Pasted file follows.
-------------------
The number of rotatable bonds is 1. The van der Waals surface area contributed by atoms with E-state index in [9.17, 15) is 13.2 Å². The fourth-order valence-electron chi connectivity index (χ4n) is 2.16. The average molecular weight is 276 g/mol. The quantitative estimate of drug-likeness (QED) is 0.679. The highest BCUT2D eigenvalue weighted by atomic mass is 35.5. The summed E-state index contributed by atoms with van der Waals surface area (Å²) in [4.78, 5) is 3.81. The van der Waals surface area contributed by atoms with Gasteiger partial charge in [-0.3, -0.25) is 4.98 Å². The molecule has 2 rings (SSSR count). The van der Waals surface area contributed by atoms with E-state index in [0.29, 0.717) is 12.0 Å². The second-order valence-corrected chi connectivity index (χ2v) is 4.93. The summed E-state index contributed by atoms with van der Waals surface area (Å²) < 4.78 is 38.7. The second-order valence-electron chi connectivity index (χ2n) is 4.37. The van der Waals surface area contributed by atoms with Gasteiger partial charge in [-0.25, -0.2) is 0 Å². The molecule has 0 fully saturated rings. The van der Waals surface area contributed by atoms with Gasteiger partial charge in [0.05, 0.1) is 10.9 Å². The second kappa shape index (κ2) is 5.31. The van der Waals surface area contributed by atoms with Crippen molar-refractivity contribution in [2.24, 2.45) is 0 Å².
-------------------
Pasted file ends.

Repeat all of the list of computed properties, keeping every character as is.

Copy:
The number of rotatable bonds is 1. The van der Waals surface area contributed by atoms with E-state index in [9.17, 15) is 13.2 Å². The fourth-order valence-electron chi connectivity index (χ4n) is 2.16. The average molecular weight is 276 g/mol. The quantitative estimate of drug-likeness (QED) is 0.679. The highest BCUT2D eigenvalue weighted by atomic mass is 35.5. The summed E-state index contributed by atoms with van der Waals surface area (Å²) in [4.78, 5) is 3.81. The van der Waals surface area contributed by atoms with Gasteiger partial charge in [-0.3, -0.25) is 4.98 Å². The molecule has 2 rings (SSSR count). The van der Waals surface area contributed by atoms with E-state index in [0.29, 0.717) is 12.0 Å². The second-order valence-corrected chi connectivity index (χ2v) is 4.93. The summed E-state index contributed by atoms with van der Waals surface area (Å²) < 4.78 is 38.7. The second-order valence-electron chi connectivity index (χ2n) is 4.37. The van der Waals surface area contributed by atoms with Gasteiger partial charge in [-0.25, -0.2) is 0 Å². The molecule has 0 fully saturated rings. The van der Waals surface area contributed by atoms with Gasteiger partial charge in [0.05, 0.1) is 10.9 Å². The second kappa shape index (κ2) is 5.31. The van der Waals surface area contributed by atoms with Crippen molar-refractivity contribution in [2.24, 2.45) is 0 Å².